The new normal: Links & comments 6/22/14

Thrown Out of Court: How corporations became people you can’t sue by Lina Khan for The Washington Monthly.

Individual Americans are losing their right to sue large corporations by means of “terms of service” contracts that customers and employees are required to sign as a condition of doing business.   By signing these contracts, individuals give up their right to take their complaints to a judge and jury and instead agree to abide by the decision of a corporate-friendly arbitrator.

Corporations have been complaining for years about the burden of litigation, and, back in the day, I fell for this.   But even then, the courts were busier with lawsuits by corporations against each other than they were lawsuits by individuals or by class-action suits.

Owners and managers of corporations already have a privilege denied to ordinary citizens, which is limited liability for their debts and fines.  We are getting far beyond the question of whether corporate entities have the same rights as individuals.  By means of this 21st century version of the “yellow-dog contract,” they are becoming mini-governments.

Hillary Clinton forgets the ’90s: Our latest gilded age and our latest phony populists by Thomas Frank in Salon.

When Bill Clinton ran for President in 1992, he ran as the advocate of working people against the corporate interests who didn’t play by the rules.  What we got was Ronald Reagan with some of the sharp edges filed off.  As Thomas Frank wrote in Salon today, the Clinton Presidency was an era of corporate mergers, financial deregulation, downsizing of government and NAFTA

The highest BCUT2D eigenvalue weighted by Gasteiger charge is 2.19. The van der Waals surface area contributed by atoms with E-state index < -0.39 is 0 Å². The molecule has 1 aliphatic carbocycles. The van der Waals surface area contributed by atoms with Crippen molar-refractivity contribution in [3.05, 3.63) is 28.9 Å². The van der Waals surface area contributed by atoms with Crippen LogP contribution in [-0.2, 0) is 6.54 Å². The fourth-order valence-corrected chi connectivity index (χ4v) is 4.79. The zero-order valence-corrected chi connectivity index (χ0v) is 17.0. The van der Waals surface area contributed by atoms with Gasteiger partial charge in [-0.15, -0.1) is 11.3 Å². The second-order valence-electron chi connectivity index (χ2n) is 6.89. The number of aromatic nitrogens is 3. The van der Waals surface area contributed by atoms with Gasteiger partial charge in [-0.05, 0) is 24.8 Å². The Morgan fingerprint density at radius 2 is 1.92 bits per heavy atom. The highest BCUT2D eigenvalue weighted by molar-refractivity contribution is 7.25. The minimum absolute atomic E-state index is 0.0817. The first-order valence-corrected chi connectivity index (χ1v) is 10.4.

That’s what we’re likely to get from a Hillary Clinton presidency, too.  She voices the same populist rhetoric and has the same corporate allegiances.

The floor is open by Psychopolitik.

How committed are we Americans to democracy?  A Gallup poll indicates a “no confidence” vote in the institutions of democracy.   The institution in which Americans have the most confidence (74%) is the military and the one in which we have the least confidence is Congress (7%).   A majority lack confidence in the Presidency and the Supreme Court, but they have confidence in the police.

If I didn’t know better, I’d take that for a poll of Italians just prior to Mussolini’s march on Rome.

Every year, we waste Spain by Tim Stuhldreher.  Hat tip for this link to Mike the Mad Biologist.

U.S. Healthcare: Most Expensive and Worst Performing by Olga Khazan for The Atlantic.

If the U.S. spending per person for medical care were the same as a typical industrial nation, our annual health care budget would be more than $1 trillion less.   That’s the equivalent to the gross domestic product of Spain, out of which a nation of 47 million people feed, clothe, shelter, educate and amuse themselves, and, yes, also provide medical care.

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2 Responses to “The new normal: Links & comments 6/22/14”

  1. Atticus C. Says:

    Phil, I just wanted to extend a compliment and a little gratitude for the excellent free content. For the last few months (and to a certain extent, years) your blog has become part of my go-to news resources. Sometimes in conversation I bring up something I read in your blog (or something I read as result of researching something I found on your blog) and people are blown away by it. It has made me realize that independent media (and your blog specifically) is so valuable.

    Like

  2. philebersole Says:

    I appreciate your compliment, Atticus. I like your blog, BlogTruth, and look at it every couple of days. Unlike BlogTruth, Phil Ebersole’s Blog is mostly second-hand or third-hand information rather than original observation, but I like to think I add some value as I pass it along.

    Like

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